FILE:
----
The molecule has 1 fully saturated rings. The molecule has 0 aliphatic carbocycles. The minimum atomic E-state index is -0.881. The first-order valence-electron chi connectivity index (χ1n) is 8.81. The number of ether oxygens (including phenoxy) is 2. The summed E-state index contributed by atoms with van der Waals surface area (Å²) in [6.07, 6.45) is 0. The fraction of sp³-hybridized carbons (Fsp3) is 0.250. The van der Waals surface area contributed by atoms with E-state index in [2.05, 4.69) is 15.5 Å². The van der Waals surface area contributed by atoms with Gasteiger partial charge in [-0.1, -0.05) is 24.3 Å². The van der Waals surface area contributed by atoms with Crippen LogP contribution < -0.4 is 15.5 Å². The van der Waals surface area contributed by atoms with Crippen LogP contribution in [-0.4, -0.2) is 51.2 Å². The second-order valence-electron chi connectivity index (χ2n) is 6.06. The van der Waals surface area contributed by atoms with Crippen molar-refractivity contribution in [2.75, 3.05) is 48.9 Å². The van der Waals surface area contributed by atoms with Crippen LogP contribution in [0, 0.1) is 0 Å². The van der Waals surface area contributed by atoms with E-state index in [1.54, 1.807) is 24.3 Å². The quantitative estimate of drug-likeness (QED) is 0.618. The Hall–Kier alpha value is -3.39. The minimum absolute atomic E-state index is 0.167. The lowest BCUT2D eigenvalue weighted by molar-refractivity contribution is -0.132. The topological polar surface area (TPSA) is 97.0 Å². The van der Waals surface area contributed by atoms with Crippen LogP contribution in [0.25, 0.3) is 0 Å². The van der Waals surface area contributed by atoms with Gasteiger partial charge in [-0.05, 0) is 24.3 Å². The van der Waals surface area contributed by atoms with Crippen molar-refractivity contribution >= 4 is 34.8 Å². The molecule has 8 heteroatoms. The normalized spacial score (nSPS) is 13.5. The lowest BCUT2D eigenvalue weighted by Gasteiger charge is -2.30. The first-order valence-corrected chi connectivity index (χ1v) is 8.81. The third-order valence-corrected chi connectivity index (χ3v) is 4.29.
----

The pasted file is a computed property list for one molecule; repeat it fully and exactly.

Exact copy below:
The molecule has 1 fully saturated rings. The molecule has 0 aliphatic carbocycles. The minimum atomic E-state index is -0.881. The first-order valence-electron chi connectivity index (χ1n) is 8.81. The number of ether oxygens (including phenoxy) is 2. The summed E-state index contributed by atoms with van der Waals surface area (Å²) in [6.07, 6.45) is 0. The fraction of sp³-hybridized carbons (Fsp3) is 0.250. The van der Waals surface area contributed by atoms with E-state index in [2.05, 4.69) is 15.5 Å². The van der Waals surface area contributed by atoms with Gasteiger partial charge in [-0.1, -0.05) is 24.3 Å². The van der Waals surface area contributed by atoms with Crippen LogP contribution < -0.4 is 15.5 Å². The van der Waals surface area contributed by atoms with Crippen LogP contribution in [-0.4, -0.2) is 51.2 Å². The second-order valence-electron chi connectivity index (χ2n) is 6.06. The van der Waals surface area contributed by atoms with Crippen molar-refractivity contribution in [2.75, 3.05) is 48.9 Å². The van der Waals surface area contributed by atoms with Crippen LogP contribution in [0, 0.1) is 0 Å². The van der Waals surface area contributed by atoms with E-state index in [1.54, 1.807) is 24.3 Å². The quantitative estimate of drug-likeness (QED) is 0.618. The Hall–Kier alpha value is -3.39. The minimum absolute atomic E-state index is 0.167. The lowest BCUT2D eigenvalue weighted by molar-refractivity contribution is -0.132. The topological polar surface area (TPSA) is 97.0 Å². The van der Waals surface area contributed by atoms with Crippen LogP contribution in [0.25, 0.3) is 0 Å². The van der Waals surface area contributed by atoms with Gasteiger partial charge in [-0.05, 0) is 24.3 Å². The van der Waals surface area contributed by atoms with Crippen molar-refractivity contribution >= 4 is 34.8 Å². The molecule has 8 heteroatoms. The normalized spacial score (nSPS) is 13.5. The lowest BCUT2D eigenvalue weighted by Gasteiger charge is -2.30. The first-order valence-corrected chi connectivity index (χ1v) is 8.81. The third-order valence-corrected chi connectivity index (χ3v) is 4.29.